[Ed. note: A pioneer in the study of animal behavior and the founder of Rockefeller University’s noted centerfor ethology, Donald Griffin was one of the first scientists to challenge the dogma that animals are mindless automatons, controlled solely by instinct and reflex. “The flexibility and appropriateness of animal behavior suggest both that complex processes occur in their brains, and that these events may have much in common with our own conscious mental experiences,” he wrote in a 1976 book, The Question of Animal Awareness (Rockefeller University Press).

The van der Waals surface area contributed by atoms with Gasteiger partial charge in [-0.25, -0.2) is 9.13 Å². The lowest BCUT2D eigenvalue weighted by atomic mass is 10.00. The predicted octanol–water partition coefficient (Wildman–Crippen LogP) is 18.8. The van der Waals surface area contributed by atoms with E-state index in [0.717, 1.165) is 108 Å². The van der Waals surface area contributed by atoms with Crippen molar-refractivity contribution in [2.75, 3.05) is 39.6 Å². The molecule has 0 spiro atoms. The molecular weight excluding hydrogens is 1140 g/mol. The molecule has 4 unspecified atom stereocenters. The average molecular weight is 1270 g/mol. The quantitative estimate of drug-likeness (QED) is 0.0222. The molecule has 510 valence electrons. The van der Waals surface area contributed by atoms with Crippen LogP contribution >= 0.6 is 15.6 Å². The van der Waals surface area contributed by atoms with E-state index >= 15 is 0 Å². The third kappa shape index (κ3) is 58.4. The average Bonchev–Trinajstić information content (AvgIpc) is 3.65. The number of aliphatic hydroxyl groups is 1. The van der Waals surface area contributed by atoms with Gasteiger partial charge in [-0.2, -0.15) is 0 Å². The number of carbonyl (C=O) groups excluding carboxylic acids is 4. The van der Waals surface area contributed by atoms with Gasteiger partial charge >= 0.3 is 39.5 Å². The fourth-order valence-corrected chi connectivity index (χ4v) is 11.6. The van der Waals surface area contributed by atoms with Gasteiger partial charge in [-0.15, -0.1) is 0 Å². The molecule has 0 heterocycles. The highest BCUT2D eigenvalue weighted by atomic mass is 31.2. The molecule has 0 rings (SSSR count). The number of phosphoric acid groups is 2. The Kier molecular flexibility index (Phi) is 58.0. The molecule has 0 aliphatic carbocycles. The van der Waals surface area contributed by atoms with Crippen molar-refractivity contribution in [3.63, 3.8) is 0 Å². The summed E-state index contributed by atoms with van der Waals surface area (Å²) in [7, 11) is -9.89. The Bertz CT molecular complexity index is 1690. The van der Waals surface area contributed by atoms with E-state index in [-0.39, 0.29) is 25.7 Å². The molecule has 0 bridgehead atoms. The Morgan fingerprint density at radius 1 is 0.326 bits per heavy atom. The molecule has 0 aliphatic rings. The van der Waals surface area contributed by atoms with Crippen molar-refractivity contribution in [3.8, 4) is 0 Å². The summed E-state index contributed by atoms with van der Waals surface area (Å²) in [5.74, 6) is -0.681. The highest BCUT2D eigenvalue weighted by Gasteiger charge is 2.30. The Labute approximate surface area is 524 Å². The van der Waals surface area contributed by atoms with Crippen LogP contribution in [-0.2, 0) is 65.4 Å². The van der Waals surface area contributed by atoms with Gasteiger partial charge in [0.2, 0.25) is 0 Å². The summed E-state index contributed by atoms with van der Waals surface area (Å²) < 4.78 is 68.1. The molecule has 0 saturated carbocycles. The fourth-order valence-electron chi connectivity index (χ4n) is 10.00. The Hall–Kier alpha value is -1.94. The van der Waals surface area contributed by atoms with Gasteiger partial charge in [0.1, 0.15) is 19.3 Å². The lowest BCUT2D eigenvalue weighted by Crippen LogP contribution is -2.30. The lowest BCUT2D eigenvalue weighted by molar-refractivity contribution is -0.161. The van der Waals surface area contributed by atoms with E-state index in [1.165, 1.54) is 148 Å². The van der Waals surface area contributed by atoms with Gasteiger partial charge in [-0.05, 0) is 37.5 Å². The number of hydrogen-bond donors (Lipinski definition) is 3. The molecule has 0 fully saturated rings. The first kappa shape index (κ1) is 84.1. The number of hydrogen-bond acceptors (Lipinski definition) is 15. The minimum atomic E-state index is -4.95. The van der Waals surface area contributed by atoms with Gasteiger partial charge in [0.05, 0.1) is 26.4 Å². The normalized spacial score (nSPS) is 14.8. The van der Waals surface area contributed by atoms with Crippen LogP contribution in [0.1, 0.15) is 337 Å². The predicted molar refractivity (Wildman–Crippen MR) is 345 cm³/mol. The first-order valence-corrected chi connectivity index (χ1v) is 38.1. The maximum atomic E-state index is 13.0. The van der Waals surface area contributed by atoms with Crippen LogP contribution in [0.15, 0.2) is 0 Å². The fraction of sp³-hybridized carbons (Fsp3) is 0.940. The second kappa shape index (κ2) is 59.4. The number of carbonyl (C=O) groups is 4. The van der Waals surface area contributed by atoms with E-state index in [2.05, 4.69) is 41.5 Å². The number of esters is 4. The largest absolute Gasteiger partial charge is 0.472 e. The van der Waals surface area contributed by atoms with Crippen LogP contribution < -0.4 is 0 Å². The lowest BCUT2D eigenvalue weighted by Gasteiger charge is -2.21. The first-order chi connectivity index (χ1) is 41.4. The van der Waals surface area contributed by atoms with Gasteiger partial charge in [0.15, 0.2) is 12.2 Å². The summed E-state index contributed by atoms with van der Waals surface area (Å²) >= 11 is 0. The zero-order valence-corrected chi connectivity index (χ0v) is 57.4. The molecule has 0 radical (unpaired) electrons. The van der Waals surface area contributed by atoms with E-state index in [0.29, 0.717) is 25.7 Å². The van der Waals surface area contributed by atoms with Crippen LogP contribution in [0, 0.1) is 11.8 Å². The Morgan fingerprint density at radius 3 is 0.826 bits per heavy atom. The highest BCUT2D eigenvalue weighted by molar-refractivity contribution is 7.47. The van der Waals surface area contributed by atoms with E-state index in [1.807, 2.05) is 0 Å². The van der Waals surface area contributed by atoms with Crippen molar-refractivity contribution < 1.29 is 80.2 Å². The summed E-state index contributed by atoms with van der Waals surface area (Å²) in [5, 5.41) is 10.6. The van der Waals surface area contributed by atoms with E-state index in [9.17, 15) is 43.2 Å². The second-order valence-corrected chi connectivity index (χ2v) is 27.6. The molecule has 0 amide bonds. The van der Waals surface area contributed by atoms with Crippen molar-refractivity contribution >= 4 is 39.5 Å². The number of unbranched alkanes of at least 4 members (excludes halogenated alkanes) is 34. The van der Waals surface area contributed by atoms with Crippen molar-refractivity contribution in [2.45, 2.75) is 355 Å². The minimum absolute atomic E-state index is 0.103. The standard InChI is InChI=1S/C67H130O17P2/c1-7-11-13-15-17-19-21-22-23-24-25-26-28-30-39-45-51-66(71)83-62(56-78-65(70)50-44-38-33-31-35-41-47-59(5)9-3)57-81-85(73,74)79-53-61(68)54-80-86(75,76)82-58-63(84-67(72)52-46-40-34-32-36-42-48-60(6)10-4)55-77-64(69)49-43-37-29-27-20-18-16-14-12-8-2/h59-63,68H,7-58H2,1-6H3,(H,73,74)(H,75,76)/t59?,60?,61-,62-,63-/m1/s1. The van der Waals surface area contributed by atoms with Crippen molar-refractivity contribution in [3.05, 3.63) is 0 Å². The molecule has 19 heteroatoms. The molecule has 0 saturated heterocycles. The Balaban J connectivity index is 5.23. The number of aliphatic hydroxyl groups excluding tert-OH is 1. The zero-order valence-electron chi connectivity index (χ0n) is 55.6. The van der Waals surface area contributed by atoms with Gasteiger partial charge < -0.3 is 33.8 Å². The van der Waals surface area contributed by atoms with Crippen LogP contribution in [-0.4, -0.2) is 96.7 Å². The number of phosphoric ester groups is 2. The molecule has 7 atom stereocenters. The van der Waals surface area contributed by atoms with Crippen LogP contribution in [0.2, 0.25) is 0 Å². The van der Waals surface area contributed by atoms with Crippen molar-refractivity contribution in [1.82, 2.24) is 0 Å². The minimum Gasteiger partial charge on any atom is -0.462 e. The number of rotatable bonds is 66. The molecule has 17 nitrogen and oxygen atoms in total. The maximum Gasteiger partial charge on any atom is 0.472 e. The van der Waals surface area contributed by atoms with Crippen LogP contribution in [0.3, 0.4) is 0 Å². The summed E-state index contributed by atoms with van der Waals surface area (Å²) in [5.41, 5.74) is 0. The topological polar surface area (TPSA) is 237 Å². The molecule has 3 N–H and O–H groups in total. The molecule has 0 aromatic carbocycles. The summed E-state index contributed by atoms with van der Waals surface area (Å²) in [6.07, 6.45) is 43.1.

Griffin’s own research has ranged from probing the mysteries of bird migration to analyzing the underwater hearing capabilities of fish. But he is best known for his discovery of echolocation, a phenomenon he named back in 1944. Now Professor Emeritus at Rockefeller University and a visiting lecturer at Princeton University, Griffin looks back on the experiments that led to the discovery]

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